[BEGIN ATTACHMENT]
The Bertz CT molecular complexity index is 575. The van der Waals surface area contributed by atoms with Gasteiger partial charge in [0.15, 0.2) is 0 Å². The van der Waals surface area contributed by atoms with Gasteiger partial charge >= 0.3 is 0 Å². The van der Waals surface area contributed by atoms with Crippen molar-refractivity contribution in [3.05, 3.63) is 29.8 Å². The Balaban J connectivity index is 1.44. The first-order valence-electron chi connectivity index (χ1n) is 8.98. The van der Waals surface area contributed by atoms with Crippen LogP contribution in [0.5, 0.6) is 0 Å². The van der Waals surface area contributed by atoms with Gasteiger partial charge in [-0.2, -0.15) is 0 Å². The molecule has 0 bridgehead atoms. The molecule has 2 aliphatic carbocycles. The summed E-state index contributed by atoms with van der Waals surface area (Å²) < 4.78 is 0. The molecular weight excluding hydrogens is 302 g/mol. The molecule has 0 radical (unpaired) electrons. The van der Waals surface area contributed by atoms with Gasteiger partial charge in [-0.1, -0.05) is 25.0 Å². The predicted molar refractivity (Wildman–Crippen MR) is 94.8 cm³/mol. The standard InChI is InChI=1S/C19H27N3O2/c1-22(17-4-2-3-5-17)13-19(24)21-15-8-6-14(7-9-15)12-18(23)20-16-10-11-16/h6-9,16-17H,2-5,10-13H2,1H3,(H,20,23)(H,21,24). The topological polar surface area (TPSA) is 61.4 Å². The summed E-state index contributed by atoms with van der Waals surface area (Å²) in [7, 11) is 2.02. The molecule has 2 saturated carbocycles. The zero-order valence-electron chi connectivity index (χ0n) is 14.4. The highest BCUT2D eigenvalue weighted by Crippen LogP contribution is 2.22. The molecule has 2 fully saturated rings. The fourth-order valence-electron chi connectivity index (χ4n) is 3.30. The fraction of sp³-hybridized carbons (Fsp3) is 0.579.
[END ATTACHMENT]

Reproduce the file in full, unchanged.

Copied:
The Bertz CT molecular complexity index is 575. The van der Waals surface area contributed by atoms with Gasteiger partial charge in [0.15, 0.2) is 0 Å². The van der Waals surface area contributed by atoms with Gasteiger partial charge >= 0.3 is 0 Å². The van der Waals surface area contributed by atoms with Crippen molar-refractivity contribution in [3.05, 3.63) is 29.8 Å². The Balaban J connectivity index is 1.44. The first-order valence-electron chi connectivity index (χ1n) is 8.98. The van der Waals surface area contributed by atoms with Crippen LogP contribution in [0.5, 0.6) is 0 Å². The van der Waals surface area contributed by atoms with Gasteiger partial charge in [-0.2, -0.15) is 0 Å². The molecule has 0 bridgehead atoms. The molecule has 2 aliphatic carbocycles. The summed E-state index contributed by atoms with van der Waals surface area (Å²) < 4.78 is 0. The molecular weight excluding hydrogens is 302 g/mol. The molecule has 0 radical (unpaired) electrons. The van der Waals surface area contributed by atoms with Gasteiger partial charge in [-0.1, -0.05) is 25.0 Å². The predicted molar refractivity (Wildman–Crippen MR) is 94.8 cm³/mol. The standard InChI is InChI=1S/C19H27N3O2/c1-22(17-4-2-3-5-17)13-19(24)21-15-8-6-14(7-9-15)12-18(23)20-16-10-11-16/h6-9,16-17H,2-5,10-13H2,1H3,(H,20,23)(H,21,24). The topological polar surface area (TPSA) is 61.4 Å². The summed E-state index contributed by atoms with van der Waals surface area (Å²) in [7, 11) is 2.02. The molecule has 2 saturated carbocycles. The zero-order valence-electron chi connectivity index (χ0n) is 14.4. The highest BCUT2D eigenvalue weighted by Crippen LogP contribution is 2.22. The molecule has 2 fully saturated rings. The fourth-order valence-electron chi connectivity index (χ4n) is 3.30. The fraction of sp³-hybridized carbons (Fsp3) is 0.579.